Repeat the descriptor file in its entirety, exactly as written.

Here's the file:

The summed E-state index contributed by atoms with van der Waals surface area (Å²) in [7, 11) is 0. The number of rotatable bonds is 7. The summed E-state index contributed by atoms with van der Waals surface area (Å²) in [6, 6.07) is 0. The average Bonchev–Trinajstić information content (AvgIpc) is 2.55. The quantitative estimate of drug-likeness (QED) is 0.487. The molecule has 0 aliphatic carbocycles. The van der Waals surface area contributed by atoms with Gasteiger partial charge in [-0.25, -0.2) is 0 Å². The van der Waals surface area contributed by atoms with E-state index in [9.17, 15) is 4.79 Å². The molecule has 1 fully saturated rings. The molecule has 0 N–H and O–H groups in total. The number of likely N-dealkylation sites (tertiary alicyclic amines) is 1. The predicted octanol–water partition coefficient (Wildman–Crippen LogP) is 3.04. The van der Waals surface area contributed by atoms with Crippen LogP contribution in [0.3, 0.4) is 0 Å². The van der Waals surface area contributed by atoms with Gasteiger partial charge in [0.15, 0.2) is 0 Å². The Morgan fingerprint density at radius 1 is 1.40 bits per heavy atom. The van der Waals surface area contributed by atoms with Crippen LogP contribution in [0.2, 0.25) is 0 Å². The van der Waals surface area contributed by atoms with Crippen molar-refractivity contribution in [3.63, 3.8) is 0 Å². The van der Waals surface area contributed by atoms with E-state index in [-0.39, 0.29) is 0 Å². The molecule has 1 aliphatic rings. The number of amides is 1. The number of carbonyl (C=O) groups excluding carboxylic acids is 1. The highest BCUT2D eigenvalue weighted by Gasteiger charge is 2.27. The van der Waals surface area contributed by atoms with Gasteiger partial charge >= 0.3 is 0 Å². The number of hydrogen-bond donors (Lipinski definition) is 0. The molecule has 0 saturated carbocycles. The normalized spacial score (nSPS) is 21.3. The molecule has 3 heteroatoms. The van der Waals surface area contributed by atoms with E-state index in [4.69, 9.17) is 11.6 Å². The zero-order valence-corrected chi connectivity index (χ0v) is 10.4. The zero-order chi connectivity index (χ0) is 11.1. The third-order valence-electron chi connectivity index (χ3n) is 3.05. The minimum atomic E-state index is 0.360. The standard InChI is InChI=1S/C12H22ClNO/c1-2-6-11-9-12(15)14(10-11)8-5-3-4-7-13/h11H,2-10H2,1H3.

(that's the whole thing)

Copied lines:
The summed E-state index contributed by atoms with van der Waals surface area (Å²) in [7, 11) is 0. The number of rotatable bonds is 7. The summed E-state index contributed by atoms with van der Waals surface area (Å²) in [6, 6.07) is 0. The average Bonchev–Trinajstić information content (AvgIpc) is 2.55. The quantitative estimate of drug-likeness (QED) is 0.487. The molecule has 0 aliphatic carbocycles. The van der Waals surface area contributed by atoms with Gasteiger partial charge in [-0.25, -0.2) is 0 Å². The van der Waals surface area contributed by atoms with E-state index in [9.17, 15) is 4.79 Å². The molecule has 1 fully saturated rings. The molecule has 0 N–H and O–H groups in total. The number of likely N-dealkylation sites (tertiary alicyclic amines) is 1. The predicted octanol–water partition coefficient (Wildman–Crippen LogP) is 3.04. The van der Waals surface area contributed by atoms with Crippen LogP contribution in [0.3, 0.4) is 0 Å². The van der Waals surface area contributed by atoms with Gasteiger partial charge in [0.15, 0.2) is 0 Å². The Morgan fingerprint density at radius 1 is 1.40 bits per heavy atom. The van der Waals surface area contributed by atoms with Crippen LogP contribution in [0.2, 0.25) is 0 Å². The van der Waals surface area contributed by atoms with Crippen molar-refractivity contribution in [3.63, 3.8) is 0 Å². The van der Waals surface area contributed by atoms with E-state index in [-0.39, 0.29) is 0 Å². The molecule has 1 aliphatic rings. The number of amides is 1. The number of carbonyl (C=O) groups excluding carboxylic acids is 1. The highest BCUT2D eigenvalue weighted by Gasteiger charge is 2.27. The van der Waals surface area contributed by atoms with Gasteiger partial charge >= 0.3 is 0 Å². The number of hydrogen-bond donors (Lipinski definition) is 0. The molecule has 0 saturated carbocycles. The normalized spacial score (nSPS) is 21.3. The molecule has 3 heteroatoms. The van der Waals surface area contributed by atoms with E-state index in [4.69, 9.17) is 11.6 Å². The zero-order valence-corrected chi connectivity index (χ0v) is 10.4. The zero-order chi connectivity index (χ0) is 11.1. The third-order valence-electron chi connectivity index (χ3n) is 3.05. The minimum atomic E-state index is 0.360. The standard InChI is InChI=1S/C12H22ClNO/c1-2-6-11-9-12(15)14(10-11)8-5-3-4-7-13/h11H,2-10H2,1H3.